WASHINGTON—Smack-down. Shellacking. Drubbing. Pasting. Thrashing. Thumping. Trouncing. Walloping.
Indeed, there are as many words to describe what happened to the Democratic Congress during midterms Election Day as there are analysts to provide Wednesday-, Thursday-, and Friday-morning quarterbacking.
A group of seven environmental advocacy organizations presented one hypothesis to reporters Wednesday afternoon at the National Press Club, and it goes something like this: Energy policy—or lack of it—isn’t what caused voters to ditch enough Democrats to give the GOP a resounding majority in the House and more seats in the Senate. And they say they have the poll numbers to back it up. (Also see “Poll: Voters Say Economy, Not Energy, Motivated Ballot Decision“)
“Obviously, [the elections] were a little disappointing because we did lose a lot of very good friends,” said League of Conservation Voters president Gene Karpinski, adding that jobs and the economy dominated voters’ decisions. “In state after state, some members who voted for clean energy legislation won and some lost.”
While the cap-and-trade bill didn’t solely cause Democrats’ demise, Karpinski did say it was a contributing factor in some congressional districts.
“When you looked at what voters cared about, it was other issues,” he said. “But in some races [cap and trade] was the most important.”
Some who were tossed out of office Nov. 2, such as freshman Rep. Harry Teague (D-N.M.), championed their vote for cap-and-trade energy legislation on the campaign trail and were pilloried by their opponents for it. Others, such as veteran Ike Skelton (D-Missouri), ducked and covered from their “yes” vote and lost anyway.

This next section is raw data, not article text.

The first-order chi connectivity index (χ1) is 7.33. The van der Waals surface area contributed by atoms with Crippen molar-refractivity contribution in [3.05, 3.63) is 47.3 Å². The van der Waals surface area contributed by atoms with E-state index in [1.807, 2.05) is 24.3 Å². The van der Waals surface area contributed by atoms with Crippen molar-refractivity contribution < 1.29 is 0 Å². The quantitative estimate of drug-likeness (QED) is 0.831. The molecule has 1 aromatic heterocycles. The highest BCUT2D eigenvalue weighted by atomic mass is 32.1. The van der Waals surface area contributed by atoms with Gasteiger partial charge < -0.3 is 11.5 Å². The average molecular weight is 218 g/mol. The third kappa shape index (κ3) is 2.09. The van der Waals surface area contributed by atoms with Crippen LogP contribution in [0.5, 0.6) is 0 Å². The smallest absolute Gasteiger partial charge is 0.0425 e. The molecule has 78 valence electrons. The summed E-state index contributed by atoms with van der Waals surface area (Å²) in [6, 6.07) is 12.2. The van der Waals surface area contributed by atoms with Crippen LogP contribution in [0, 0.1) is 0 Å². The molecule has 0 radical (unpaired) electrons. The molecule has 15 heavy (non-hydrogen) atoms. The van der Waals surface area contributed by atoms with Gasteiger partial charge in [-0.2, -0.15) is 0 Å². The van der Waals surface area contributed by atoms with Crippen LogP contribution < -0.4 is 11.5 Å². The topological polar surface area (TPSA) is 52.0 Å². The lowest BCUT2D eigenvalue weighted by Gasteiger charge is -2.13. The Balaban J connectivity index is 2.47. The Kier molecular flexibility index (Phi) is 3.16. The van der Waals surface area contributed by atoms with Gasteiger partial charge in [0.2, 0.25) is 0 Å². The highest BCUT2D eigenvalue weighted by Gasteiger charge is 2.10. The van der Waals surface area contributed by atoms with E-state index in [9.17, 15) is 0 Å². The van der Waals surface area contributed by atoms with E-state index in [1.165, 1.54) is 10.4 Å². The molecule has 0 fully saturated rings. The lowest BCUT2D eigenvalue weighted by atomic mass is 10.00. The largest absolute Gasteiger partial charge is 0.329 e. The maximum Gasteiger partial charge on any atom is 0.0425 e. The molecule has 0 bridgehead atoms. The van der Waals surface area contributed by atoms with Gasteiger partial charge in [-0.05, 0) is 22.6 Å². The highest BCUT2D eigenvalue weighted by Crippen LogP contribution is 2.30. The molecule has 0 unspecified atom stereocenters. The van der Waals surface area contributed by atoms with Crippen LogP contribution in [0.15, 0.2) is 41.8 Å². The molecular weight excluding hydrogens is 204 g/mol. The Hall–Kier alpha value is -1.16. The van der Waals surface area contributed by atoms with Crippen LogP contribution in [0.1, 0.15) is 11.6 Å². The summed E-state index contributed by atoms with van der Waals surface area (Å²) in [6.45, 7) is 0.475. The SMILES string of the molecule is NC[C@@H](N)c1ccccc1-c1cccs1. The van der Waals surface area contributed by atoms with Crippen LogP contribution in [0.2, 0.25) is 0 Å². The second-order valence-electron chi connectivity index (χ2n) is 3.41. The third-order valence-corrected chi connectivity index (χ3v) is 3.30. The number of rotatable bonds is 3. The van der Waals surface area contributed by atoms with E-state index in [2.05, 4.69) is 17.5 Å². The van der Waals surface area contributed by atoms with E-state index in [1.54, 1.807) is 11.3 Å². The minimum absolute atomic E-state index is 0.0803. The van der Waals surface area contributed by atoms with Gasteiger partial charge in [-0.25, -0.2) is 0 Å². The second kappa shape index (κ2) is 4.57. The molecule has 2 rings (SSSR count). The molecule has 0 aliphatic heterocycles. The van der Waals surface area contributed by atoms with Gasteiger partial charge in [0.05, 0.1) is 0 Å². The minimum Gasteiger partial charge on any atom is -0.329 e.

As of Friday morning, Republicans had gained 61 House seats, with nine contests still undecided. Beforehand, the lower chamber was made up of 257 Democrats and 178 Republicans. It is being called the largest swing since the 1948 elections when Democrat Harry S. Truman was president.
On the Senate side, the Democratic caucus will have a slimmer majority of 53 to 47—if a Republican in Alaska eventually emerges as the winner.
“This election was indeed the year of The Empire Strikes Back,” said Michael Brune, executive director of the Sierra Club. “Big Oil and corporate polluters spent in record amounts to try to buy back our government, eclipsing progressive groups’ election spending by nearly 2 to 1.”
Karpinski, Brune and the others spoke on the heels of a White House press conference where President Barack Obama said he is intent on forging ahead with a clean energy economy but pointed out that “cap and trade was just one way of skinning the cat. It was not the only way. It was a means, not an end. And I’m going to be looking for other means to address this problem.”
Cap-and-Trade Supporters Targeted
No doubt, Republicans contributed to confusion and suspicion about a cap-and-trade approach to curbing heat-trapping gases by labeling it as “cap and tax” during the campaign season and vilifying the Democrats who supported the American Clean Energy and Security Act, co-authored by Henry Waxman of California and Ed Markey of Massachusetts.
Despite Tuesday’s losses, environmentalists point out that more than 80 percent of the 211 Democrats who voted for the American Clean Energy and Security Act will be returning to the 112th Congress.
Plus, five of the eight Republicans who joined Democrats in that vote fared well Tuesday. Voters re-elected Reps. Dave Reichert of Washington, Mary Bono Mack of California, and Chris Smith, Leonard Lance and Frank LoBiondo of New Jersey. The other three weren’t contending for House seats this year.